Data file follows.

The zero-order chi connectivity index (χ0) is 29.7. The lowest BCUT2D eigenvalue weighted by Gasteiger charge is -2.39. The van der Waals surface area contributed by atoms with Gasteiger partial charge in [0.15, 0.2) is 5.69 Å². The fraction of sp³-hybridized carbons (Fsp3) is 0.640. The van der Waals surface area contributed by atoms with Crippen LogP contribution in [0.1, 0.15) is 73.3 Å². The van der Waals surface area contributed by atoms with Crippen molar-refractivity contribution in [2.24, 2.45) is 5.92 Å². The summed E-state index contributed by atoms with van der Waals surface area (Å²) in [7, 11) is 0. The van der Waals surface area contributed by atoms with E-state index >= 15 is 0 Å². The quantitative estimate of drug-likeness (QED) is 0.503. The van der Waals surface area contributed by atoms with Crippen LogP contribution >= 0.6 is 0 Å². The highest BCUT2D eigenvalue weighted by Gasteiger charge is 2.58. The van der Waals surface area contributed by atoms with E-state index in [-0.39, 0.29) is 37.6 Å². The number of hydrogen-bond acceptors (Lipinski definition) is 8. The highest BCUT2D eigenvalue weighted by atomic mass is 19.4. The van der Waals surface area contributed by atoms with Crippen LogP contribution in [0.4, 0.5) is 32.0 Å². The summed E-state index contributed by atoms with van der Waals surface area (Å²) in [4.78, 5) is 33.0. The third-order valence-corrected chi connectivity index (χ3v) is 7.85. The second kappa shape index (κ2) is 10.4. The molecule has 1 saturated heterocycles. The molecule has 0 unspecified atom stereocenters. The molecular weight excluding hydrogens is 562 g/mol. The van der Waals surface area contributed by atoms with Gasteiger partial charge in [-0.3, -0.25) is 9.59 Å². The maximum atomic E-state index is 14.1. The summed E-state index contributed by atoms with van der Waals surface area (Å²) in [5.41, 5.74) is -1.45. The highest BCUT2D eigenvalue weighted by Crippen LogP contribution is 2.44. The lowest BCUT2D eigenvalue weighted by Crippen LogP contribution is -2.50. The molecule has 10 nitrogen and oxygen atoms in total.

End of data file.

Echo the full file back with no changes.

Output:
The zero-order chi connectivity index (χ0) is 29.7. The lowest BCUT2D eigenvalue weighted by Gasteiger charge is -2.39. The van der Waals surface area contributed by atoms with Gasteiger partial charge in [0.15, 0.2) is 5.69 Å². The fraction of sp³-hybridized carbons (Fsp3) is 0.640. The van der Waals surface area contributed by atoms with Crippen LogP contribution in [0.1, 0.15) is 73.3 Å². The van der Waals surface area contributed by atoms with Crippen molar-refractivity contribution in [2.24, 2.45) is 5.92 Å². The summed E-state index contributed by atoms with van der Waals surface area (Å²) in [7, 11) is 0. The van der Waals surface area contributed by atoms with E-state index >= 15 is 0 Å². The quantitative estimate of drug-likeness (QED) is 0.503. The van der Waals surface area contributed by atoms with Crippen LogP contribution >= 0.6 is 0 Å². The highest BCUT2D eigenvalue weighted by Gasteiger charge is 2.58. The van der Waals surface area contributed by atoms with E-state index in [-0.39, 0.29) is 37.6 Å². The number of hydrogen-bond acceptors (Lipinski definition) is 8. The highest BCUT2D eigenvalue weighted by atomic mass is 19.4. The van der Waals surface area contributed by atoms with Crippen LogP contribution in [0.4, 0.5) is 32.0 Å². The summed E-state index contributed by atoms with van der Waals surface area (Å²) in [4.78, 5) is 33.0. The third-order valence-corrected chi connectivity index (χ3v) is 7.85. The second kappa shape index (κ2) is 10.4. The molecule has 1 saturated heterocycles. The molecule has 0 unspecified atom stereocenters. The molecular weight excluding hydrogens is 562 g/mol. The van der Waals surface area contributed by atoms with Gasteiger partial charge in [-0.3, -0.25) is 9.59 Å². The maximum atomic E-state index is 14.1. The summed E-state index contributed by atoms with van der Waals surface area (Å²) in [5.41, 5.74) is -1.45. The highest BCUT2D eigenvalue weighted by Crippen LogP contribution is 2.44. The lowest BCUT2D eigenvalue weighted by Crippen LogP contribution is -2.50. The molecule has 10 nitrogen and oxygen atoms in total.